A BRAWL erupted outside the residence of Turkey’s ambassador following a White House visit by President Recep Tayyip Erdogan.
Nine people hurt and two arrests made amid the altercation at the Turkish representative’s residence in the US capital. A fight erupted when Erdoğan’s security detail assaulted protesters conveying the banner of the Kurdish PYD party outside the residence.
Metropolitan Police Department representative Dustin Sternbeck said the fight broke out between two groups. Two individuals were captured, including one who was accused of attacking a police officer.
“All of the sudden they just ran towards us,”
said Yazidi Kurd demonstrator Lucy Usoyan adding that she was assaulted by a pro-Erdoğan supporter.
“We weren’t doing anything wrong,” a pro-Erdogan demonstrator, Mustafa Dikilitas, said.
“We just celebrated our president.”
The altercation came the same day that Erdoğan met Donald Trump at the White House.
Prior Trump and Erdoğan had stood one next to the other at the White House and guaranteed to strengthen stressed ties in spite of the Turkish leader’s stern cautioning about Washington’s arming of a Kurdish militia.
Straight from securing his grasp on Turkey with a referendum to improve his power, Erdoğan went to the Oval Office with complaints about US support for Kurdish fighters and what Ankara says is Washington’s harboring of the leader of a failed coup.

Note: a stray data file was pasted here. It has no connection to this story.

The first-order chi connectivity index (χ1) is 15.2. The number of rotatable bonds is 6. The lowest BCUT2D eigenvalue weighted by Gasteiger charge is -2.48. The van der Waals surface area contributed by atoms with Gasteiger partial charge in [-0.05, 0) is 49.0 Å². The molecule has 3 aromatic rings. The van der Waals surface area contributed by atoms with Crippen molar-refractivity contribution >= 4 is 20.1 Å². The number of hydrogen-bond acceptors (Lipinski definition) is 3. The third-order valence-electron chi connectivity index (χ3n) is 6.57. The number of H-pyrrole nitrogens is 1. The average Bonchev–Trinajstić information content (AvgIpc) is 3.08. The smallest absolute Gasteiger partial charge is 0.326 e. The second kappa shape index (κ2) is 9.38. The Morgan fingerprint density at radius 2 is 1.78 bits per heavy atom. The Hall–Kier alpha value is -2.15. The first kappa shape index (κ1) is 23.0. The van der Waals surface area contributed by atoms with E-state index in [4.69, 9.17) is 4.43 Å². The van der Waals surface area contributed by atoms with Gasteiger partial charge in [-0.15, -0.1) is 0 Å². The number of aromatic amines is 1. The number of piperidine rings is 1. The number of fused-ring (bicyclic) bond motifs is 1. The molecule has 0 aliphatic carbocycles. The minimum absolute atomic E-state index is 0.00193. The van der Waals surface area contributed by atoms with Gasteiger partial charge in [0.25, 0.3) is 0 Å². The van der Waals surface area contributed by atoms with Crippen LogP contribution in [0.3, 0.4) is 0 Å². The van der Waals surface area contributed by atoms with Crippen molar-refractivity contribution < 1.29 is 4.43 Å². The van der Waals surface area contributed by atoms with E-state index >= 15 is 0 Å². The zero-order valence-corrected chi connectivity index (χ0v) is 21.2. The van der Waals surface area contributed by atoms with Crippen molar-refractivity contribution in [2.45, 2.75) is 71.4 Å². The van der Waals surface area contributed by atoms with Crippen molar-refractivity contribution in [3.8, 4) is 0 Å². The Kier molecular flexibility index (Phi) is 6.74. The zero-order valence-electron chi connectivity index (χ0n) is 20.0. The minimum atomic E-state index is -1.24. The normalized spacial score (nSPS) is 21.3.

Be that as it may, both leaders additionally attempted to overcome their disparities and aimed to restore a key alliance. Between Nato’s leading power and its greatest Muslim member. Both accomplices in the battle against the Islamic State in Syria and Iraq.
“It is absolutely unacceptable to take the YPG-PYD into consideration as partners in the region, and it’s going against a global agreement we reached,”
Erdoğan said. In which he referred to the Kurdish Peoples’ Protection Units (YPG) in Syria.
“In the same way, we should never allow those groups who want to change the ethnic or religious structures in the region to use terrorism as a pretext,”
he added. Also suggesting that the Kurds were using the anti-Isis fight as cover for separatist nationalism.